for, we were to incline to this presumption: every iin- 

book is written in opposition to Mommsen, who was a formidable 
historian, and although he has some reason for saying that Momm- 
sen idealises Caesar and converts him into a superhuman figure, 

I think Mommsen saw the essence of Caesar’s policy better than 
Meyer himself. This is not surprising, for Mommsen, besides being 
a stupendous tc philologue,” had plenty' of the futurist in him. And 
insight into the past Is approximately proportionate to vision of 
the future. 

l It is not even true in actual fact that all Spaniards speak Spanish* 
or all English English, or all Germans High -German. 


guistie unity which embraces a territory of any extent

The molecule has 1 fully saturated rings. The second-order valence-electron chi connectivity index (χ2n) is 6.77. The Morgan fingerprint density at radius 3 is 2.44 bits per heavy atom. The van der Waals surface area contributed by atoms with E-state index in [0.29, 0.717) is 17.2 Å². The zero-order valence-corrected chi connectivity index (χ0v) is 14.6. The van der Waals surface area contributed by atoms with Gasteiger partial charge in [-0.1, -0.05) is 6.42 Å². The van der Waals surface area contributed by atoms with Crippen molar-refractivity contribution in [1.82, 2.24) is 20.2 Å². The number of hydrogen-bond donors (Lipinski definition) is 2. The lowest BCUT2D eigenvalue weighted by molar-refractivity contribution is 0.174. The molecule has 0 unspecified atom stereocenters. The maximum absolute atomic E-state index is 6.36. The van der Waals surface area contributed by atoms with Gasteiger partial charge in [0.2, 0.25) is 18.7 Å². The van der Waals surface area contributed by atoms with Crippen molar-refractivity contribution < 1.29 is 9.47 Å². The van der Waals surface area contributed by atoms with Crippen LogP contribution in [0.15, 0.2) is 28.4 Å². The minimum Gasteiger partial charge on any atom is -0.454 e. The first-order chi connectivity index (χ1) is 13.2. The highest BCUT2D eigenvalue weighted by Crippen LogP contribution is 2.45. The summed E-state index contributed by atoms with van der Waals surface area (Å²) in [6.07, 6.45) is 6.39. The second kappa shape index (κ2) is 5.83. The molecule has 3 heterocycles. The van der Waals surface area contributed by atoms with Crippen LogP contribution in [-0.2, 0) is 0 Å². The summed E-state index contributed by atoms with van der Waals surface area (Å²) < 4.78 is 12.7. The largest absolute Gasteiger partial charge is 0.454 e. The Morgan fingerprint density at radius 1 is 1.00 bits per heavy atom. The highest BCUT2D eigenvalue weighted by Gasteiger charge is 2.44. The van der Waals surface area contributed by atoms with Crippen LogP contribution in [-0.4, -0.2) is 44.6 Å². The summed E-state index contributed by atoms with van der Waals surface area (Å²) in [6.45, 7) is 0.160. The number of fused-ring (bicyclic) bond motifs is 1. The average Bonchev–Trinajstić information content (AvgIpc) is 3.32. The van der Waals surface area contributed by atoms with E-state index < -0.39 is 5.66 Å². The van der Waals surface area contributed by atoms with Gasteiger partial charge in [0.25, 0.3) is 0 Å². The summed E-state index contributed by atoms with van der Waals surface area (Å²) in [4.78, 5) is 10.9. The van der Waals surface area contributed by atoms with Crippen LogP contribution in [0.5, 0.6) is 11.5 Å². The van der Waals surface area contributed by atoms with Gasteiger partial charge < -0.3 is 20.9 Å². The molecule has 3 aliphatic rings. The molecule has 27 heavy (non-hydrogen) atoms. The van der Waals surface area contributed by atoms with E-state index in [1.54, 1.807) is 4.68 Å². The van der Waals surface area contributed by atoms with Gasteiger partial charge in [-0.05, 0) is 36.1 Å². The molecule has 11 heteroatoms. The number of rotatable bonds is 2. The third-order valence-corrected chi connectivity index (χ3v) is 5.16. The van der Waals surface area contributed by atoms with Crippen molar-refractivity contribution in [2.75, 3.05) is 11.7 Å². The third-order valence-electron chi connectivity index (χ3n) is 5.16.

is almost sure to be a precipitate of some previous political 
unification . 1 The State has always been the great drago- 

This has been clear for a long time past, which makes 
more strange the obstinate persistence in considering 
blood and language as the foundations of nationality. 
In such a notion I see as much ingratitude as inconsist- 
ency, For the Frenchman owes his actual France and the 
Spaniard his actual Spain to a principle X, the impulse 
of which w r as directed precisely to superseding the nar- 
row community based on blood and language. So that, 
in such a view, France and Spain w r ould consist to-day 
of the very opposite to what made them possible* 

A similar misconception arises when an attempt is made 
to base the idea of a nation on a territorial shape, find- 
ing the principle of unity which blood and language do 
not furnish, in the geographical mysticism of “natural 
frontiers,” We are faced w ith the same optical illusion.